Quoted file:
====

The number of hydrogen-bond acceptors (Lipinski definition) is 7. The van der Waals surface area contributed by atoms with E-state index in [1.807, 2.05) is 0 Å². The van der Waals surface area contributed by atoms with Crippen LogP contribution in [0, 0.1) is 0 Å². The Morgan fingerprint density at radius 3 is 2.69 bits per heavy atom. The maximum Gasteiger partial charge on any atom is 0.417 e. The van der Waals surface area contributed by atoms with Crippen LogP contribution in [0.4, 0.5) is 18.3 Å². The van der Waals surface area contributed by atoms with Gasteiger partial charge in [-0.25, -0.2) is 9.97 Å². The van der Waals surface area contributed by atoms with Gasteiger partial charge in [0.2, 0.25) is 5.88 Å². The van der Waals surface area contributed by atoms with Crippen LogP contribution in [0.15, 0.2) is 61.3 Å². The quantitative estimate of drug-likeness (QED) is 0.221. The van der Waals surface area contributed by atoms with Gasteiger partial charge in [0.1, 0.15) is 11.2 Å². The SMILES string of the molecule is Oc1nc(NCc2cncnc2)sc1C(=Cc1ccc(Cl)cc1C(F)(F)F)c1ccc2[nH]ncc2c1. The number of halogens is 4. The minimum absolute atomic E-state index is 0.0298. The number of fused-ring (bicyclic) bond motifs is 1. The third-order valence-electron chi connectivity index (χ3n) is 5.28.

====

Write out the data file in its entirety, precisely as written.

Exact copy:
The number of hydrogen-bond acceptors (Lipinski definition) is 7. The van der Waals surface area contributed by atoms with E-state index in [1.807, 2.05) is 0 Å². The van der Waals surface area contributed by atoms with Crippen LogP contribution in [0, 0.1) is 0 Å². The Morgan fingerprint density at radius 3 is 2.69 bits per heavy atom. The maximum Gasteiger partial charge on any atom is 0.417 e. The van der Waals surface area contributed by atoms with Crippen LogP contribution in [0.4, 0.5) is 18.3 Å². The van der Waals surface area contributed by atoms with Gasteiger partial charge in [-0.25, -0.2) is 9.97 Å². The van der Waals surface area contributed by atoms with Gasteiger partial charge in [0.2, 0.25) is 5.88 Å². The van der Waals surface area contributed by atoms with Crippen LogP contribution in [0.15, 0.2) is 61.3 Å². The quantitative estimate of drug-likeness (QED) is 0.221. The van der Waals surface area contributed by atoms with Gasteiger partial charge in [0.1, 0.15) is 11.2 Å². The SMILES string of the molecule is Oc1nc(NCc2cncnc2)sc1C(=Cc1ccc(Cl)cc1C(F)(F)F)c1ccc2[nH]ncc2c1. The number of halogens is 4. The minimum absolute atomic E-state index is 0.0298. The number of fused-ring (bicyclic) bond motifs is 1. The third-order valence-electron chi connectivity index (χ3n) is 5.28.